Maxine Goldenberg Sablosky CW’49, Philadelphia, a former realtor who was an associate vice president of Jackson Cross Co. (later Fox & Roach and then Prudential Fox & Roach); May 18. Known as “Mickie,” she was named top producer several times, before retiring in 2007. Coming to real estate later in life, she had earlier worked in her family business, Taube, an imported lighting-fixture firm, until it closed in the 1980s. Her family include daughter Jill Sablosky GFA’79 and son Thomas A. Sablosky C’81.

Dr. Robert Schwartz D’49, Rahway, N.J., a dentist who had maintained a practice in Rahway for over 40 years; April 26. He was also a clinical professor at the University of Medicine and at the Dentistry Medical School of the New Jersey Medical School in Newark for more than 20 years.

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1950 | Dr. Joel S. Cherashore C’50, Clifton, N.J., a longtime physician in Nutley, and a past president of the Clara Maass Medical Center; May 24.

Arthur B. Deneen Jr. WEv’50, Rutland, Vt., April 5.

Edward P. Marion Ed’50, Coatesville, Pa., April 28.

Alday Moore WEv’50, Quincy, Pa., a retired accountant with Lee Tire and Rubber Co.; March 27. During World War II he served as a tech sergeant in the U.S. Army Quartermaster Corps, 7th Armored Division.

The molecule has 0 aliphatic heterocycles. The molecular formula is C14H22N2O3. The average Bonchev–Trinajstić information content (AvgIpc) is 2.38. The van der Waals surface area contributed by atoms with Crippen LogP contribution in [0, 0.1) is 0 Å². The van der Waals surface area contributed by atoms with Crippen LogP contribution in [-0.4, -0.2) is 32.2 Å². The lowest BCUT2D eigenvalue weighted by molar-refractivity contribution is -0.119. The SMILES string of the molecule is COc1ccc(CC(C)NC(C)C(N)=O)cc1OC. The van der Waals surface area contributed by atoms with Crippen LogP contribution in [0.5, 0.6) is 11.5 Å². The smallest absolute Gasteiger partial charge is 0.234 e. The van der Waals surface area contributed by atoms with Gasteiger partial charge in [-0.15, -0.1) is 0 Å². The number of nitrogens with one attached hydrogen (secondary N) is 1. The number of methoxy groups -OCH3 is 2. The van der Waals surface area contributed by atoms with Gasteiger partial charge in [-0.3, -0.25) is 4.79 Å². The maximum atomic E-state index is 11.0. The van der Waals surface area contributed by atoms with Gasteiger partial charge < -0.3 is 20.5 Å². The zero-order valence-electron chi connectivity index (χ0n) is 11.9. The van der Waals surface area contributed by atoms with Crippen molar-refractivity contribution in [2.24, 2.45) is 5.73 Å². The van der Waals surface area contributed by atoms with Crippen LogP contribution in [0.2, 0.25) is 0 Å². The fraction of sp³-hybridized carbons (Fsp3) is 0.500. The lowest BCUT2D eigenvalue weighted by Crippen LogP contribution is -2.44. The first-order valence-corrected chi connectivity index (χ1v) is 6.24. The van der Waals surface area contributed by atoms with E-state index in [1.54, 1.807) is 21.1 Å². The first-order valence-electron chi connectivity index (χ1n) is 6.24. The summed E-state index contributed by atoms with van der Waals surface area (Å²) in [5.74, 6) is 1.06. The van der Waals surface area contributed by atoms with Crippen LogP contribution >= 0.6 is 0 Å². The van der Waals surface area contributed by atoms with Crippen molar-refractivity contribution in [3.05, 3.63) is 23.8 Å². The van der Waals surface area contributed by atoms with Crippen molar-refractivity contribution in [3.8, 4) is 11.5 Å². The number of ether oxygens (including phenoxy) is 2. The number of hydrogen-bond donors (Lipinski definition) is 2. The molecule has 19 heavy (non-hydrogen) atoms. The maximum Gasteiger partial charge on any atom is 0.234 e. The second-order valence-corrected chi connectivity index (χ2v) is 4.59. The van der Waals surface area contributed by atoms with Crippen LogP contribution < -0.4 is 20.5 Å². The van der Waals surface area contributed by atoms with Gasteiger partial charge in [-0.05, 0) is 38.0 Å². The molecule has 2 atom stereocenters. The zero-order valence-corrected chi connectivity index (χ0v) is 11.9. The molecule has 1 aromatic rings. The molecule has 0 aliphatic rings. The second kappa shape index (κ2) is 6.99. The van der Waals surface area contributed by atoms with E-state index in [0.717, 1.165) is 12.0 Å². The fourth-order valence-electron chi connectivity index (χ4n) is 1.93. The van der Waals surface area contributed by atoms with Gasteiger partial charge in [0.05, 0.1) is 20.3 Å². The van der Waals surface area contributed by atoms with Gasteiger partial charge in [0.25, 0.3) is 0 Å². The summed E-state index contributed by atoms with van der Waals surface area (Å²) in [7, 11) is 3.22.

Alfred W. Morse M’50, Kennett Square, Pa., a librarian at Temple University for 24 years, until his retirement in 1981; April 19. During World War II he served in the U.S. Army as a plainclothes intelligence officer in Hawaii and Japan, which led to his becoming an ardent Quaker activist for world peace.

Rear Adm. Charles W. Rixey WG’50, Alexandria, Va., a rear admiral who was vice commander of the U.S. Naval Supply Systems Command in Washington from 1976 until his retirement from the Navy in 1978; May 18. Known as “Woody” throughout his life, he had served in the Navy since 1944, as a radioman in both World War II and the Korean War and as a commander and supply-depot director in DaNang during the Vietnam War. He was awarded the Bronze Star with Combat V.